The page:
Can you take me through the group’s collaboration process of building the songs from this album?
I could, but it would take a long, long time because each one has its own story. I distinctly remember the making of “Shout.” I came to the studio on a Monday morning after the weekend, and Ian Stanley walked in and he said to me, “I went over to Roland’s house on the weekend, and he played me a little demo with a drum box and a little synthesizer. I don’t think he has recorded it yet as a demo, but you got to get him to play it for you.” So when Roland arrived, I said to him, “Ian tells me that he heard a new song that you got. Play it for me.” He set up a little drum box and a little synthesizer with a bass tone. He pressed the button on the drum box, and he programmed this little beat and it had these little chimey bells and a clapping drum beat. He pressed one of the keys and started singing, “Shout. Shout. Let it all out.”
It was astounding. I said, “Guys, we have to stop what we’re doing and record this now.” We spent months building that song from Roland’s original, unrecorded drum box and synthesizer idea. We spent months looking at rhythm, adding other drums, I played drums on the track, there were two drum boxes running, there was a Fairlight computer doing electronic stuff in the middle playing flute parts... That song was arranged by Roland, Ian, and I. It was essentially a Roland song, and Ian wrote, quite quickly, a medley which was a power piece in that song. Getting this track written, arranged, recorded, and mixed took months and months. Day in and day out we were working on it. It was a long slog to get that as great as we could get it.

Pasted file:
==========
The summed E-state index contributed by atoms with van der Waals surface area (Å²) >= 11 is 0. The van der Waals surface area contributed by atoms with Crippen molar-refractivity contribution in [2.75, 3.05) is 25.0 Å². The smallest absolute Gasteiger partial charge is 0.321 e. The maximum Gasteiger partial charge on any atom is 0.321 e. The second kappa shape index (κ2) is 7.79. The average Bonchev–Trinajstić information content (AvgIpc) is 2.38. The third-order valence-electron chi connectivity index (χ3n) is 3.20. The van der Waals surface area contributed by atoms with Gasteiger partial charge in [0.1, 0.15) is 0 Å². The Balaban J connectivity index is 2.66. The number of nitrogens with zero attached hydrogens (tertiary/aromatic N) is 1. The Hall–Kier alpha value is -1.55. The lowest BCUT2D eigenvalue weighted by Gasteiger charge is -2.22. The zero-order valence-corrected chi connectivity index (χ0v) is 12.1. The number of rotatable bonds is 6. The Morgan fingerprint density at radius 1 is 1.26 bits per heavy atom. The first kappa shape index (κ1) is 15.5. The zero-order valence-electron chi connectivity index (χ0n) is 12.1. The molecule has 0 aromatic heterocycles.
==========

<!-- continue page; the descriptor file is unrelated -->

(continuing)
The original recording was seven minutes long, but it got chopped down a bit. There were guitar solos in it. Up until then, there weren’t many synth bands putting in guitar solos.
It was a long piece. The original recording was seven minutes long, but it got chopped down a bit. There were guitar solos in it. Up until then, there weren’t many synth bands putting in guitar solos. It was a long track that we built piece by piece by putting another verse on it and expanding the middle section. There was another little synthesizer break thing which Roland came in a few days later and said, “We need to put this in, we need to punctuate it, and break the track up.” So – we would come in and do bits and pieces for months.
While that was happening, every now and then, Roland would pick up a guitar, and he would be strumming two chords. I remember asking him, “Do you have something? What is it?” He replied, “Oh. It’s nothing. It’s just a couple of chords.” So I wrote the chords down and programmed the little drum box and these two chords. Every now and then, when we had a break, I would sit there listening to this programmed beat and these two chords.
I kept saying to Roland, “You really, really must write a song with these two chords. It’s so great.” He wasn’t interested. One afternoon, his wife came into the studio and she heard me playing it, and she asked, “What’s that? What’s that? It’s great! It’s great!” I said, “Tell your husband because I’ve been telling him for two weeks now that he needs to write a song to it.”